In his speech last night President Morsi rejected opposition demands for early elections, as well as the military’s ultimatum to reach a compromise that is acceptable to the Egyptian street. He insisted that he is the legitimate president of Egypt and will complete his four-year term in office. Legitimacy was the main theme of his speech, and the word was repeated many times. The president went so far as to state that he is willing to sacrifice his life to protect this legitimacy.
Does this mean that the millions demonstrating in Tahrir and other squares all around Egypt do not respect legitimacy? That is not the way they see it. They argue that legitimacy is given to a president by his people. President Morsi failed to meet Egyptians’ expectations. In the absence of a parliament that can impeach the President, the people are impeaching him directly by going to the streets. The demonstrators believe that they, and not the president, represent true legitimacy in Egypt.
Those two arguments are difficult to reconcile. It is true that President Morsi’s performance has not been stellar. Opinion polls show that about 65 percent of Egyptians feel that their standard of living has declined during the year that he has been in office. This, at least partly, explains the popular anger directed at him. On the hand, it is also true that he is the first freely elected president in Egypt’s history and forcing him out of office before he completes his term sets a bad precedent. Moreover, he is supported by the powerful and well-organized Muslim Brotherhood who is also organizing pro-Morsi street demonstrations.
First, winning 51 percent of the popular vote does not provide a sufficient mandate to change a country’s identity. Important decisions on a country’s constitution and its national identity require a broad national consensus.
The way legitimacy is defined determines how one would assess the role of the military. The Muslim Brothers consider the military’s ultimatum to the President and their possible intervention as a “coup” against legitimacy. However, the demonstrators in Tahrir Square think that it is natural for the country’s military to take the side of its people. The Brotherhood believes that it is treason for the armed forces to move against their commander in chief, while the demonstrators in Tahrir believe that it would be treason for the Egyptian army not to support the Egyptian people.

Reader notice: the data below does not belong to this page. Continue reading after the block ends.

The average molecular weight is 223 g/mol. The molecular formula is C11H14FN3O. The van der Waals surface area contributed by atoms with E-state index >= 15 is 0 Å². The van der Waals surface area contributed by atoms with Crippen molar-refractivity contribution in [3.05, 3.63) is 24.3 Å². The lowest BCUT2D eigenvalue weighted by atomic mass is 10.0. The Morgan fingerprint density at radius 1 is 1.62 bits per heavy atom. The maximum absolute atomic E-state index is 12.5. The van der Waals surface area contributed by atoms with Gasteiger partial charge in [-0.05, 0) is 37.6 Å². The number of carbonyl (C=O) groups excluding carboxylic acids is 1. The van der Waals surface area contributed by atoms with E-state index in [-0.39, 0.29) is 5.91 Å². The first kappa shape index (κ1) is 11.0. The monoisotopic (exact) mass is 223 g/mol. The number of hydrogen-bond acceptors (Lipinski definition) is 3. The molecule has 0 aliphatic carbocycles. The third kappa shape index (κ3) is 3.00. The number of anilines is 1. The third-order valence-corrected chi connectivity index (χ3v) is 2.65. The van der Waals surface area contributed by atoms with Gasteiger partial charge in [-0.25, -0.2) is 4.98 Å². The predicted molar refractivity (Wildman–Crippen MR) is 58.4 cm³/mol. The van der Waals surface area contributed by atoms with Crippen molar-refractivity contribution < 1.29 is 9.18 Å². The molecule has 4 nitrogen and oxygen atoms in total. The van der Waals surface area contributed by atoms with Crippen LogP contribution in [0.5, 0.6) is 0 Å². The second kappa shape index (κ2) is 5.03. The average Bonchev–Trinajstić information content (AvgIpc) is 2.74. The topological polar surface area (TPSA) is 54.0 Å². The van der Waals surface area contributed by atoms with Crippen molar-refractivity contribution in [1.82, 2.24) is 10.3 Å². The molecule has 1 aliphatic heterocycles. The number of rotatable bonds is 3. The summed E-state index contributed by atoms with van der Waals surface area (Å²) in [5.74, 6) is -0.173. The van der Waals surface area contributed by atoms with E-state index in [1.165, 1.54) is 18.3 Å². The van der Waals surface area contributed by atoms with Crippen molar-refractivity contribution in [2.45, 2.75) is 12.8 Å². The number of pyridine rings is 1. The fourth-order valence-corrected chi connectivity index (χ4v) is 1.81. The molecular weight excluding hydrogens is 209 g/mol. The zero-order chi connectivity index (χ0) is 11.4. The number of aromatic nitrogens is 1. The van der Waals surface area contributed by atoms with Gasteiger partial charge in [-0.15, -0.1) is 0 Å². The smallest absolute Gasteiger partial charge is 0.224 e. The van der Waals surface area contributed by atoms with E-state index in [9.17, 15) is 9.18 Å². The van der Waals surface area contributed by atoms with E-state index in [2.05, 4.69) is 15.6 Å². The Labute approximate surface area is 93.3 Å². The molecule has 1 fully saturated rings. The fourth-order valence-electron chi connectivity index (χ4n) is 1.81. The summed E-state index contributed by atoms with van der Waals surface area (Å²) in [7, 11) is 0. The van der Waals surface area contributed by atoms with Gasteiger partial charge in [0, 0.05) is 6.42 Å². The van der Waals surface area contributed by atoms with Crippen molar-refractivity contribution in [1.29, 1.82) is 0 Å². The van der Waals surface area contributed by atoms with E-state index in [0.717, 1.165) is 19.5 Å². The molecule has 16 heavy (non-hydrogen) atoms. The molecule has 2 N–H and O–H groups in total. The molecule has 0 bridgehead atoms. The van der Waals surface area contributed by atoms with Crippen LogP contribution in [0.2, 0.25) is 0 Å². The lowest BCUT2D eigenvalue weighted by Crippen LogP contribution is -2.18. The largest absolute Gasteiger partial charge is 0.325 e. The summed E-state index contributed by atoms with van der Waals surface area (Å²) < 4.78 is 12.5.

What does all of this mean for Egypt’s future? There are at least three possible scenarios: (1) President Morsi could prevail and maintain all of his powers; (2) he could be forced to accept the military ultimatum and a transitional government is set to prepare for early elections; or, (3) the president and the military stick to their positions, resulting in a protracted struggle for power.
If the first scenario materializes and President Morsi remains in power, it would be suicidal to return to the status quo ante. It is important that he draw two lessons from the current crisis. First, winning 51 percent of the popular vote does not provide a sufficient mandate to change a country’s identity. Important decisions on a country’s constitution and its national identity require a broad national consensus. Second, Egyptians are suffering greatly from poverty, corruption and poor public services. Achieving inclusive growth and social justice should be the next government’s top priority.
Dr. Morsi’s defiant speech and his apparent refusal to respond to the demonstrators’ demands do not provide much cause for optimism.
If the army takes over control of the transition, either directly or indirectly (the second scenario), they should learn from the mistakes of the military council that ruled Egypt between February 2011 and June 2012. Two lessons could be drawn from this experience. First, consensus building takes time and patience. It was a mistake to rush parliamentary and presidential elections before reaching a national consensus on a constitution. Second, good economic performance is necessary for a successful transition to democracy. Economic management should be handed over to competent individuals and the military should not interfere with their decisions.
The third scenario is the most worrisome. It would be reminiscent of Algeria in 1992. A protracted struggle between the military and the Muslim Brothers could lead to thousands of victims, a long period of instability, and economic decline. Egypt’s democratic transition would be seriously compromised.
The Muslim Brotherhood, the opposition, and the military leadership have a historic responsibility to reach a compromise. At the presidential elections a year ago Egyptians were forced to choose between an inexperienced Islamist and a former general who was Mubarak’s last Prime Minister. They really had little choice, and the country is now paying for this. Today, the Egyptian people should not be forced to choose between an unacceptable status quo and protracted civil strife. Dr. Morsi’s defiant speech and his apparent refusal to respond to the demonstrators’ demands do not provide much cause for optimism.